Watch what you eat and drink and try to get some exercise. You'll be attending receptions and early-morning 'breakfasts' where the much of the food is high in calories. Try to make good choices as in fruit and vegetables over chips and dip. Would you eat that Danish at home? Probably not...choose the bagel instead. As always, drink in moderation so you're up and alert for the next morning's educational events.

  • Hint: Try to take at least a half hour every day to visit the hotel exercise room or to go for a brisk walk. A walk (or even a run) is an excellent way to see some of the city, too.

This is not the time to relive your college Spring Break! You may view the convention as a vacation but that doesn't mean you're there to party down. If your firm or your association has paid your expenses, you have an obligation to attend the meetings and educational events. Remember that your behavior will reflect on your firm or association, so closing the hotel bar every night is definitely not a good idea.

The wrap-up. As soon as you return from your conference, take an evening to wrap up loose ends: write those notes to people who want to thank or congratulate, tally your expenses and submit them for reimbursement, and start your file for 'Convention 2009.' Place the list of attendees for this year's convention in the file, along with any brochures you brought home with you. Let the planning beginning!

Your challenge: First, prepare a "Seminar Tool Bag" that includes a notepad, notebook, business cards, two pens and anything else you think you might need. I'd also add granola bars, lip balm, sticky notes, tissues, mints, a camera and, perhaps, your favorite tea bags. Next, head to your convention and have a great time!

© 2009 Vicki Voisin, Inc. Do you want to use this article in your newsletter, ezine or Web site? You can, so long as you include this entire blurb with it: Vicki Voisin, "The Paralegal Mentor", delivers simple strategies for paralegals and other professionals to create success and satisfaction by achieving goals and determining the direction they will take their careers. Vicki spotlights resources, organizational tips, ethics issues, and other areas of continuing education to help paralegals and others reach their full potential. She publishes a bi-weekly ezine titled Strategies for Paralegals Seeking Excellence. More information is available at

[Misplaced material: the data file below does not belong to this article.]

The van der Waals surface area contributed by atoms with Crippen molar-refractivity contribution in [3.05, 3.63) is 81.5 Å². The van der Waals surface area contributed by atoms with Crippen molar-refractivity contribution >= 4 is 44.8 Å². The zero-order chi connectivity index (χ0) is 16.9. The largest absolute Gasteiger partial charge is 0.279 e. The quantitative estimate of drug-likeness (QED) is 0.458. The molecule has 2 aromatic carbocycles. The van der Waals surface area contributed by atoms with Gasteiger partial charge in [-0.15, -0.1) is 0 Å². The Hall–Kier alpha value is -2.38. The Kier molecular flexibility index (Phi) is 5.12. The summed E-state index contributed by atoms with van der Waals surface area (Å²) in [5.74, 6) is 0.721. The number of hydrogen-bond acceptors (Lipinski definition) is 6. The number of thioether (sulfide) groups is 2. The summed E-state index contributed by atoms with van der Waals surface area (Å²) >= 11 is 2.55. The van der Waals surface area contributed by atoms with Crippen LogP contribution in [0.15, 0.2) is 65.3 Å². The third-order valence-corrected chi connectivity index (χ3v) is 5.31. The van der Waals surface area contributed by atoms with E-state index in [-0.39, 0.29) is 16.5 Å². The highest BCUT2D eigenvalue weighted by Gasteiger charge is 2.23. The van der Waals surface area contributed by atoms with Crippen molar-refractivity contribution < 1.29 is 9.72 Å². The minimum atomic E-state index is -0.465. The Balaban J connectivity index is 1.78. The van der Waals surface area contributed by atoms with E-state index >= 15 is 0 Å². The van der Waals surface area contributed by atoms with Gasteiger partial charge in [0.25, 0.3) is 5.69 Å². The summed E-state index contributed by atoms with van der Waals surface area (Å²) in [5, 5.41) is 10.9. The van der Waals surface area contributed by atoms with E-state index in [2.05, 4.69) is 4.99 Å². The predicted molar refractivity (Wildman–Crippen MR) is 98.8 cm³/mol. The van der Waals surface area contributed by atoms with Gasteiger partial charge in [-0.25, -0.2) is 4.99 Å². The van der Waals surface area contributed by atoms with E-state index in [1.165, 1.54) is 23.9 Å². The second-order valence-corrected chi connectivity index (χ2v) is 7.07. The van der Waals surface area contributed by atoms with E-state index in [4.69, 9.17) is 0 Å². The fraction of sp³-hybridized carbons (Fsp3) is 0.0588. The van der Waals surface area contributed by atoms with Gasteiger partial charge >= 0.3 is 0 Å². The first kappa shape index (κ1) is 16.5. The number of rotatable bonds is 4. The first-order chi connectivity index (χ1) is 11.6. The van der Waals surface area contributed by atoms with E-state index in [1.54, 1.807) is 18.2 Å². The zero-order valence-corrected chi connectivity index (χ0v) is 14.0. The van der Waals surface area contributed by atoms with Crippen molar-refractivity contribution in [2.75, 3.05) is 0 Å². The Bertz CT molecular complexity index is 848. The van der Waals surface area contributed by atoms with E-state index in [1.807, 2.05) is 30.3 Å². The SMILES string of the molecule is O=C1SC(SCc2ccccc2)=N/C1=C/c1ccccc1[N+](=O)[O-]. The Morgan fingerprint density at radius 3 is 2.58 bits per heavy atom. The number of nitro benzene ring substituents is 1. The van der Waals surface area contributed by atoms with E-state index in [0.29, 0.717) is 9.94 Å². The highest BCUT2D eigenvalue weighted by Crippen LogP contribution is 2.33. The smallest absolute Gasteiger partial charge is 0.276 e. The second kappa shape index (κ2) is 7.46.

Thursday, June 4, 2009

[Paralegal Strategies] Ethics: What About the All-Important 5 C's?

When you consider ethics issues, there are five areas that you must pay attention to...and each begins with the letter 'C'. Ethics are covered by the American Bar Association's Model Rules of Professional Conduct ( and also by your state's Model rules. For purposes of this article, I will refer to the ABA's Model Rules.

1. Conflicts: Model Rules 1.7-1.11 refer to conflicts of interest that attorneys may encounter. Here are some tips to avoid conflicts:

> Have a system in place to check conflicts. This should include both former and current clients.

> Who's the client? Be sure it is clear whom the firm is representing. Is it the husband, the wife, or the husband and the wife? Is it the insurance company or the insured? The corporation or a corporate employee?

> Never use information you have gathered during the representation of a client to later sue that client.

> Pay attention to new hires, both attorneys and support staff. If they have a conflict, the firm may avoid disqualification by obtaining waivers from opposing parties and by screening the employee from contact with the matter.

2. Confidentiality: Model Rule 1.6 refers to the duty to keep all information related to the representation of a client confidential.

> Never discuss client matters with anyone outside the office. This includes billing information and factual situations...even if you don't mention the client's name. 'Outside the office' includes the hallway, elevator, restrooms, courthouse hallways, restaurants, parties and seminars.

> Be careful when you're using electronics. Conversations on a cell phone have an expectation of privacy but only when the parties take steps to keep the conversation private. Keep careful watch over your lap top...if it's stolen, a wealth of data could be lost or compromised.

> Emails and faxes also have an expectation of privacy but you should always have the client's permission (preferably in writing) before communicating this way. Be sure the client is available to receive the email or the fax so that the communication is not intercepted by a third party.

> There are some exceptions to the confidentiality rule: to prevent the client from killing or seriously harming someone; to prevent the client from committing a crime; to bring or defend a claim against a client. In each of these situations, the attorney may disclose only information essential to the matter.